You’re right that migrants and refugees have always been a focus of racist media coverage, and this has certainly been present in the last few years. This involves the familiar tropes of invasion by foreigners, a “clash of civilisations” between Islam and the west, and the allegedly savage or sexually deviant or uncultured behaviour of migrants. What’s new I think is how these have joined up to form a new, specifically European racism, which sits above its various national forms. Benedict Anderson described nations as “imagined communities”; the European Union is another kind of imagined community – both shaping and shaped by realities on the ground.
The EU has created this external border that divides it from the rest of the world; and so the people who cross that border without permission are cast by some as a threat to the EU project, and to pan-European identity.
How big is the difference in how the media in different countries covered the topic of refugees?
Some of the broad themes I described above have been similar across Europe, from what I’ve seen. But what interests me is how they are put to different political ends. Take, for example, this famous photo of refugees being led through Slovenia by police in October 2015.
To a Merkel-supporting outlet in Germany, this might be evidence that Europe needed to act together to help accommodate refugees (or at least, the Syrians among them). To a pro-Orban outlet in Hungary, it might show why “Christian” Europe needed to build fences to defend its civilisation from Muslim outsiders. In Britain, the image was used by the far-right UK Independence Party for a pro-Brexit poster during the 2016 referendum campaign, suggesting that the ultimate problem was not refugees but the EU itself. In the context of the UKIP poster, people noted the similarity of the image to a Nazi propaganda film about Jewish refugees before the Second World War – but that was probably the opposite of what the original photographer intended.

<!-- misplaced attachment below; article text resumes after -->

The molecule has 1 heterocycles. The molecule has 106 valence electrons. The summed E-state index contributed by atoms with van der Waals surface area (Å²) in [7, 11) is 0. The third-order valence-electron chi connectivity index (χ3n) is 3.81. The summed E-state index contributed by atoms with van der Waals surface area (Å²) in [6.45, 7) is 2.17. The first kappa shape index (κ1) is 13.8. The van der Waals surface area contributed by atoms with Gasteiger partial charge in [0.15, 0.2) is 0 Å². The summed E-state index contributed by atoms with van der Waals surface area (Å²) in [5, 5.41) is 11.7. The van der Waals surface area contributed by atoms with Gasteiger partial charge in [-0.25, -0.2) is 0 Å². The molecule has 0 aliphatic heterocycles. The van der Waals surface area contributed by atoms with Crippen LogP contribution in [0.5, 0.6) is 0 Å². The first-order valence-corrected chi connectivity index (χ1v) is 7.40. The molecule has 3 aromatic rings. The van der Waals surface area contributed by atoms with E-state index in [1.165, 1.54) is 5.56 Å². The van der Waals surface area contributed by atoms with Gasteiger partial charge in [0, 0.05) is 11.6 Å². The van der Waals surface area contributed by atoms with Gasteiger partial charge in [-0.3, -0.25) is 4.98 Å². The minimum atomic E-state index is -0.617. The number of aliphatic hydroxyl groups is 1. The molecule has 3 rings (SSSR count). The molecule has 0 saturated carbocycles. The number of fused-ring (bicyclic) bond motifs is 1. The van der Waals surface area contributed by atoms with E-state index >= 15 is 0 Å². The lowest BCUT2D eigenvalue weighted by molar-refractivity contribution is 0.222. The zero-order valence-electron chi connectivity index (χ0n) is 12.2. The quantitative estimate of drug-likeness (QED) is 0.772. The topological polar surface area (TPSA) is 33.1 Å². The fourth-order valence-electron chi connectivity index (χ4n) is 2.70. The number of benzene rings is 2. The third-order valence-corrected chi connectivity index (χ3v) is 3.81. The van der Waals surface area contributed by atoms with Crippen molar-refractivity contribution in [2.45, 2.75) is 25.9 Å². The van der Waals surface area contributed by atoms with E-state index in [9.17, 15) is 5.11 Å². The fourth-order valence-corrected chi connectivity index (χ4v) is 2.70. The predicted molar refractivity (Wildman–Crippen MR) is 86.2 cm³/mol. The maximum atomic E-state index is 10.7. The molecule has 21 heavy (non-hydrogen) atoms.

Media will use the same basic ingredients for very different ends, which is why it’s important to pay attention to how stories are constructed and what context they are presented in.
For further reading, the Ethical Journalism Network published a study of how European and international media covered the 2015 refugee crisis and identified some of the main problems.
Your new book will be released in the spring of 2018. What is the main focus of this work?
The book is a portrait of the EU's border system, seen through the eyes of asylum-seekers who encountered it. I followed a dozen or so different people, from Africa, Asia and the Middle East, over several years and the book tells their stories in detail. It also has a chapter on Ukraine, briefly comparing the journey some of my family took in 1920 – they left Kiev for Berlin during the civil war, and then Berlin for London in 1939 – with journeys taken by Somali refugees and Ukrainian IDPs today.
Do you think that the “refugee crisis”" was used by the Russian ruling class and the media under its control in order to weaken Europe and help strengthen the nationalists and right-wing radicals? Or is this just another conspiracy?